More importantly, the masses of Africans in that community of St. Petersburg and worldwide were shown that they do not have to accept the brutal and inhumane treatment we are subjected to at the hands of the police. The masses saw that we can and must resist, all of the time.
 

Campaign to resist police occupation sets stage for APSP Sixth Congress

 
The fundamental task with which InPDUM and the Uhuru Movement is now confronted is that of building revolutionary organization amongst the masses of African people worldwide so that they have the ability to resist our colonial occupation and its effects on an ongoing basis.
 
This gives even greater significance to the Sixth Congress of the African People’s Socialist Party (APSP) that I have travelled to St. Pete to help build in the first place.
 
The Congress is a process that occurs every three years, through which the entire membership of the APSP, along with the general population of our oppressed and exploited community, come together to discuss and vote on the future of the work of our revolutionary Party for African liberation.
 
Occurring just one month following the time when many major U.S. cities will hold their local government elections, the Congress represents the only real forum through which African people can experience revolutionary democracy.
 
The Congress enables the Party’s membership to elect its leaders for the next three years, along with the amendments to the Constitution and political resolutions that dictate the type of work we will be engaged in for the next three years.
 
Point #8 of our Party’s 14-Point Platform states that, “We want the immediate withdrawal of the U.S. police from our oppressed and exploited communities. We believe that the various U.S. police agencies which occupy our communities are arms of the U.S. colonialist state which is responsible for keeping our people enslaved and terrorized.
 
“We believe that the U.S. police agencies do not serve us, but instead represent the first line of U.S. defense against the just struggle of our people for peace, dignity and socialist democracy. Therefore, we believe the U.S. police is an illegitimate standing army, a colonial army in the African community and must withdraw immediately from our community, to be replaced by our liberation forces whose struggles in defense of our community and against our oppression demonstrate their loyalty to our community and their willingness to serve in its interest.”
 
In the final analysis, the police will not stop attacking the African community as a consequence of someone being voted into political office, no matter how well intended they may be.
 
In fact, the police function in the African community in the same fashion that the U.S. military engages in colonial occupation and war in various parts of the planet, currently focused intensely in the Middle East.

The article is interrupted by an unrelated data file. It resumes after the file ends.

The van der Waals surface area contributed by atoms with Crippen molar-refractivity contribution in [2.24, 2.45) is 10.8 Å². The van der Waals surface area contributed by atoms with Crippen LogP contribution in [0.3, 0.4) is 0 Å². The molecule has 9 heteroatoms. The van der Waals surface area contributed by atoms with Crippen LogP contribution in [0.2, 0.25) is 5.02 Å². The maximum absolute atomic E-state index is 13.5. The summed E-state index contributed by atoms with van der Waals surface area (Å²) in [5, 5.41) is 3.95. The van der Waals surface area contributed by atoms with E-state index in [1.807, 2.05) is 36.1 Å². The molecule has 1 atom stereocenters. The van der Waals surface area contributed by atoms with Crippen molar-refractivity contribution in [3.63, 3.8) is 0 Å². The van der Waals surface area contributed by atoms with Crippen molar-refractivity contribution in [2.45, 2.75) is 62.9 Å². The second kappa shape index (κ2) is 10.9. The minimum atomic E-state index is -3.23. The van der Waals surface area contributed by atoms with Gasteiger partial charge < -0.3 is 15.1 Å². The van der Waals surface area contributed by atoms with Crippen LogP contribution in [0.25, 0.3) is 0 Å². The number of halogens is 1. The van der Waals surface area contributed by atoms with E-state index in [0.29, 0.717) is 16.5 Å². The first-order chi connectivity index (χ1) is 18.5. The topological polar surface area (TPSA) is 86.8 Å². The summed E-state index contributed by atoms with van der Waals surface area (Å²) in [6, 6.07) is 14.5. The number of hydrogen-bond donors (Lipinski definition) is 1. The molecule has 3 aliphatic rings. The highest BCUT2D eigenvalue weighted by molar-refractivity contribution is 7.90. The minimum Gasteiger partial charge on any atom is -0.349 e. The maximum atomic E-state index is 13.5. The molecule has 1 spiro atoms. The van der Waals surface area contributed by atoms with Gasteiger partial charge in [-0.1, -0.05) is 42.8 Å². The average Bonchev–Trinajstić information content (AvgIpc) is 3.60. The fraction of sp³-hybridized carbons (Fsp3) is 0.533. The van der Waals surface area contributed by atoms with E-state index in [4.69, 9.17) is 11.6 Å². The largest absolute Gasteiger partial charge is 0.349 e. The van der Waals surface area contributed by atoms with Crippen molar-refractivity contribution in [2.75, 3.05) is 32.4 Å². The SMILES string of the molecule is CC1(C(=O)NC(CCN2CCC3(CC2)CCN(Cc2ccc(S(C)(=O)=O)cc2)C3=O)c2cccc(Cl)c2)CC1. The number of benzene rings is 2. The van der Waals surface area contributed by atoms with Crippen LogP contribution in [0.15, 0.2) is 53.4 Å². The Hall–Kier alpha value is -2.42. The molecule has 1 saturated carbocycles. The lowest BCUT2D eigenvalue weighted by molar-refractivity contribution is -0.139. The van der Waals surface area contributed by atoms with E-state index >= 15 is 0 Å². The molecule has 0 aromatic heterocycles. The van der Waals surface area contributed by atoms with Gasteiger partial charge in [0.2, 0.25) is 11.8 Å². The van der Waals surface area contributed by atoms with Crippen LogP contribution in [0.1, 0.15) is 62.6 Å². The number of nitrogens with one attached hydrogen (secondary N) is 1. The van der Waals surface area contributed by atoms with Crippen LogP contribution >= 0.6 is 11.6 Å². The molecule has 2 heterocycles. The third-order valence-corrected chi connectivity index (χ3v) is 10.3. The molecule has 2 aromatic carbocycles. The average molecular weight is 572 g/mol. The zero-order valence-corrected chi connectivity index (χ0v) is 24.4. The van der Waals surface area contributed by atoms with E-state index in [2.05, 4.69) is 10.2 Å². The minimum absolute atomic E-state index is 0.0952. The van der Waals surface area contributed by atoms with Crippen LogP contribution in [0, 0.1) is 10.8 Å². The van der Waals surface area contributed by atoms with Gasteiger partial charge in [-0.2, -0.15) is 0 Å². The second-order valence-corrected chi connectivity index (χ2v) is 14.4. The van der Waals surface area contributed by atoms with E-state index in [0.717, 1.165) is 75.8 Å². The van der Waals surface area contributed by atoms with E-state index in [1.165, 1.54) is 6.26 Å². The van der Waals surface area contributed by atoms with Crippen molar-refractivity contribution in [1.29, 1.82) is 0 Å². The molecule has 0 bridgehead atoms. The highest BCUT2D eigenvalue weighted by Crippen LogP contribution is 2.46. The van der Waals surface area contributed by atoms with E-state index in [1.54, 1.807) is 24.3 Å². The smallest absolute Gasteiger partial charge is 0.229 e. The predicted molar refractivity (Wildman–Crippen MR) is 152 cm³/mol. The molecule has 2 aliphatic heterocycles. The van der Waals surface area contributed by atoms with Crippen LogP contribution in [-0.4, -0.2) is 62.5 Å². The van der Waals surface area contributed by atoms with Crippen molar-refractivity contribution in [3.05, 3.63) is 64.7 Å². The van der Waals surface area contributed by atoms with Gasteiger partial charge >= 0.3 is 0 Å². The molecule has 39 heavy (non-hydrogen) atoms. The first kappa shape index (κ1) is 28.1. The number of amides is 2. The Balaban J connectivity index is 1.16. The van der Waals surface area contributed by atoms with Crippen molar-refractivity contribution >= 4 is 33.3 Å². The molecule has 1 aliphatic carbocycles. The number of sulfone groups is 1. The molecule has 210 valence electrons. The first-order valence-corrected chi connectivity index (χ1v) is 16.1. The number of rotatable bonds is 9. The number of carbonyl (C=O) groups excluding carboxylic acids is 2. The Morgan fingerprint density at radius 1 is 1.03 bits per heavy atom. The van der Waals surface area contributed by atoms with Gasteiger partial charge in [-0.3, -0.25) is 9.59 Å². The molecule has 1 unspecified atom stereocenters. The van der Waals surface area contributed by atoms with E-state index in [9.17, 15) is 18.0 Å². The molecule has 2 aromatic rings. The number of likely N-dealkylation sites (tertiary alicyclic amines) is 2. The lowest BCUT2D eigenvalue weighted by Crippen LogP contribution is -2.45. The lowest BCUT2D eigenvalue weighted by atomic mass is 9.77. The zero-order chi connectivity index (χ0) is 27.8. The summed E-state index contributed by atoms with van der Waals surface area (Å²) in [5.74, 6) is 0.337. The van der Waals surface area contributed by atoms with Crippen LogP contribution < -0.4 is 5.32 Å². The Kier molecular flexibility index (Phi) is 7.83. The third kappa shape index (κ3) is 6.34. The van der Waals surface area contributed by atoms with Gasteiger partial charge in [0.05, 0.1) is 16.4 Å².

The people of Iran, Syria and Afghanistan are clear that they will not be able to vote to determine whether the U.S. military leaves their homeland. That is why they are waging an armed struggle to overturn such colonial occupation and to achieve independence.
 
Similarly the Uhuru Movement is clear that neither the political office of the mayor nor the president will be capable of freeing us. The police will only stop attacking Africans when we get organized to gain the power necessary to make them stop.
 
Therefore, any African or ally of African people who is truly interested in seeing justice for the African community must participate in the effort to build revolutionary organization for black power.
 
This is a call to everyone who shares this vision to attend the Sixth Congress of the APSP and to help us build such an organization and movement.
 
Again, I want to graciously thank everyone who called the Pinellas County Courthouse and St. Petersburg police demanding my release.
 
You should see your participation in that effort as a concrete expression of your unity with the revolutionary aims and objectives of the Uhuru Movement.
 
Now it is time to deepen that unity and commitment to black power by joining the revolutionary Party of the African working class and the movement it leads.
 
The sooner we do this, the sooner we create the conditions necessary for the resistance that got me out of jail to exist everywhere Africans are being locked up.
 

Police Out of the Black Community! U.S. Out of Africa!

Forward to the Sixth Congress of the APSP!

 
To register for Sixth Congress of the APSP go to: apspcongress.org
 
For more info call 727-821-6620.

 

Watch video

Part 1:

St. Petersburg, FL police unlawful arrest of InPDUM President Diop Olugbala - 9/25/2013 - Part 1

Part 2:

St. Petersburg, FL police unlawful arrest of InPDUM President Diop Olugbala - 9/25/2013 - Part 2